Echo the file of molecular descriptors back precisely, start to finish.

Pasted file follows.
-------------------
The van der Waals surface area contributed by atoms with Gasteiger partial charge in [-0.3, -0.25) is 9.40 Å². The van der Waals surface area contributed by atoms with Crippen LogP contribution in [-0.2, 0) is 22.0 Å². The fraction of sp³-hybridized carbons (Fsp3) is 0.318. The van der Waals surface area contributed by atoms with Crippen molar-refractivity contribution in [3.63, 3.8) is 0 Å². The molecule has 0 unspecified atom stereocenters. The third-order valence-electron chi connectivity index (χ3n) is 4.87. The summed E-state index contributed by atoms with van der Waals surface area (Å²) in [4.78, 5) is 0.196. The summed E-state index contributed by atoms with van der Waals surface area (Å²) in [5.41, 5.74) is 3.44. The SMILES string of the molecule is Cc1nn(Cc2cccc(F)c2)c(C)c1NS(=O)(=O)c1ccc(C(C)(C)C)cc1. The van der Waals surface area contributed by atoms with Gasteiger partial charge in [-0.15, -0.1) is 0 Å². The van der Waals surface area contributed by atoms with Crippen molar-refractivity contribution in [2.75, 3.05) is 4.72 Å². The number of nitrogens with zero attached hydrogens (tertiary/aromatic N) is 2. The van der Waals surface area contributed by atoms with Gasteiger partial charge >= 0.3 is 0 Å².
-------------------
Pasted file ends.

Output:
The van der Waals surface area contributed by atoms with Gasteiger partial charge in [-0.3, -0.25) is 9.40 Å². The van der Waals surface area contributed by atoms with Crippen LogP contribution in [-0.2, 0) is 22.0 Å². The fraction of sp³-hybridized carbons (Fsp3) is 0.318. The van der Waals surface area contributed by atoms with Crippen molar-refractivity contribution in [3.63, 3.8) is 0 Å². The molecule has 0 unspecified atom stereocenters. The third-order valence-electron chi connectivity index (χ3n) is 4.87. The summed E-state index contributed by atoms with van der Waals surface area (Å²) in [4.78, 5) is 0.196. The summed E-state index contributed by atoms with van der Waals surface area (Å²) in [5.41, 5.74) is 3.44. The SMILES string of the molecule is Cc1nn(Cc2cccc(F)c2)c(C)c1NS(=O)(=O)c1ccc(C(C)(C)C)cc1. The van der Waals surface area contributed by atoms with Gasteiger partial charge in [-0.15, -0.1) is 0 Å². The van der Waals surface area contributed by atoms with Crippen molar-refractivity contribution in [2.75, 3.05) is 4.72 Å². The number of nitrogens with zero attached hydrogens (tertiary/aromatic N) is 2. The van der Waals surface area contributed by atoms with Gasteiger partial charge >= 0.3 is 0 Å².